Touch-Me-Not family (Balsaminaceae)
Description: This plant is a summer annual that becomes 2-5' tall, branching occasionally. The round stems are glabrous and succulent, pale green to pale reddish green, and somewhat translucent. They are rather fragile and break easily. The alternate leaves are up to 5" long and 2½" across, although they are usually about half this size. The leaves are ovate, thin-textured, and hairless. There are low broad teeth along their margins. While the stems are often shiny, the leaves have a dull upper surface. The slender petioles are up to 2" long and usually shorter than the blades of the leaves.
From the axils of the upper leaves, there occurs small clusters of 1-3 orange flowers. These flowers are held horizontally on drooping pedicels. Each flower is about 1" long and has a conical shape with upper and lower lips. There are 3 sepals and 5 petals (although this is difficult to discern). Two lateral sepals are small and membrananous; they are light green to light yellow and are located behind the upper lip. The third sepal forms the conical posterior of the flower, including the small nectar spur. This portion of the flower is typically light orange and shiny; the nectar spur usually bends forward to a position underneath the rest of the flower. The petals form the front of the flower and are usually dark orange with reddish streaks or brown dots. One petal forms the upper lip, which is curved upward, while 2 fused petals form the lower lip. The lower lip often is divided into 2 lobes and functions as a landing pad for visiting insects. There are also 2 smaller lateral petals between the upper and lower lips of the flower. A cluster of stamens with white anthers lies underneath the ovary near the upper lip. The blooming period occurs from mid-summer to early fall, and lasts about 2 months. There is no floral scent. During the fall, insignificant cleistogamous flowers form seed capsules with fertile seeds without any need for cross-pollination. These oblong seed capsules are divided into 5 sections, which split apart, flinging the large seeds a considerable distance. The root system consists of a shallow branching taproot. This plant often forms colonies by reseeding itself.
Cultivation: The preference is light shade to partial sun, wet to moist conditions, and a fertile soil with an abundance of organic material. Submergence of the roots by flood water is tolerated for up to 2 weeks without apparent ill-effects. Sometimes the leaves are affected by mildew late in the year. It is easy to start this plant from seed.
Range & Habitat: The native Orange Jewelweed is a common plant that occurs in most counties of Illinois; it is less common in the NW area of the state. Habitats include openings in moist woodlands, partially or lightly shaded floodplains along rivers, edges of woodland paths, swamps, seeps and fens, and roadside ditches. This species tolerates disturbance better than most wetland plants.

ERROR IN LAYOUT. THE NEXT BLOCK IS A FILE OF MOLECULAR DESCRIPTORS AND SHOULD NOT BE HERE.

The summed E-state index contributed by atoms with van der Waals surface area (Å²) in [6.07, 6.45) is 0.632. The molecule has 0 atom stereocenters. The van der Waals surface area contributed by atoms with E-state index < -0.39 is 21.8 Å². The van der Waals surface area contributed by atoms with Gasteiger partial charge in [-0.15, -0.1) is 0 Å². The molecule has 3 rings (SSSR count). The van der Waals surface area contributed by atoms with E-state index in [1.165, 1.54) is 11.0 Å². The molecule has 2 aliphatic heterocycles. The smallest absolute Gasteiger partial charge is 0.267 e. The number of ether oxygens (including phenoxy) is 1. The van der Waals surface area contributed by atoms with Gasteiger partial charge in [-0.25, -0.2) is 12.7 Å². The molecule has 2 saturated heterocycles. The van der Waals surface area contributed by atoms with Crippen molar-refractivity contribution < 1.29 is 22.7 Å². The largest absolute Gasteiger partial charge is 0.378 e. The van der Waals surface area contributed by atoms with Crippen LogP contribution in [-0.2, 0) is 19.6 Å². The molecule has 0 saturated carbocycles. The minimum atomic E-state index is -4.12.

Faunal Associations: The flowers attract the Ruby-Throated Hummingbird and long-tongued bees, including bumblebees and honeybees. Swallowtail butterflies are less common visitors. These visitors seek nectar; many long-tongued bees also collect pollen. Sometimes bumblebees will steal nectar by chewing holes near the spur of the flower. Various smaller insects (e.g., Syrphid flies) will visit the same holes to steal nectar. The caterpillars of several moths feed on the foliage, including Euchlaena obtusaria (Obtuse Euchlaena), Spilosoma latipennis (Pink-Legged Tiger Moth), Trichodezia albovittata (White-Striped Black), and Xanthorhoe lacustrata (Toothed Brown Carpet). Upland gamebirds eat the large seeds, including the Ruffed Grouse, Ring-Necked Pheasant, Greater Prairie Chicken, and Bobwhite Quail. Among mammals, White-Tailed Deer browse on the foliage, while the White-Footed Mouse eats the seeds.
Photographic Location: A partially shaded roadside ditch along a woods near Urbana, Illinois.
Comments: The attractive orange flowers glisten in the sunlight, hence the name 'Jewelweed.' The other Jewelweed in this genus is Impatiens pallida (Yellow Jewelweed). The latter has similar foliage, but its flowers are pale yellow. The Jewelweeds have a muciliginous sap that is supposed to soothe skin irritation caused by Poison Ivy and Stinging Nettle. This sap also has fungicidal properties and has been used to treat Athlete's Foot. The cultivated Impatiens of the horticultural industry have been introduced from such areas as East Africa and New Guinea. They rarely escape from cultivation and are not considered a significant threat to native habitats.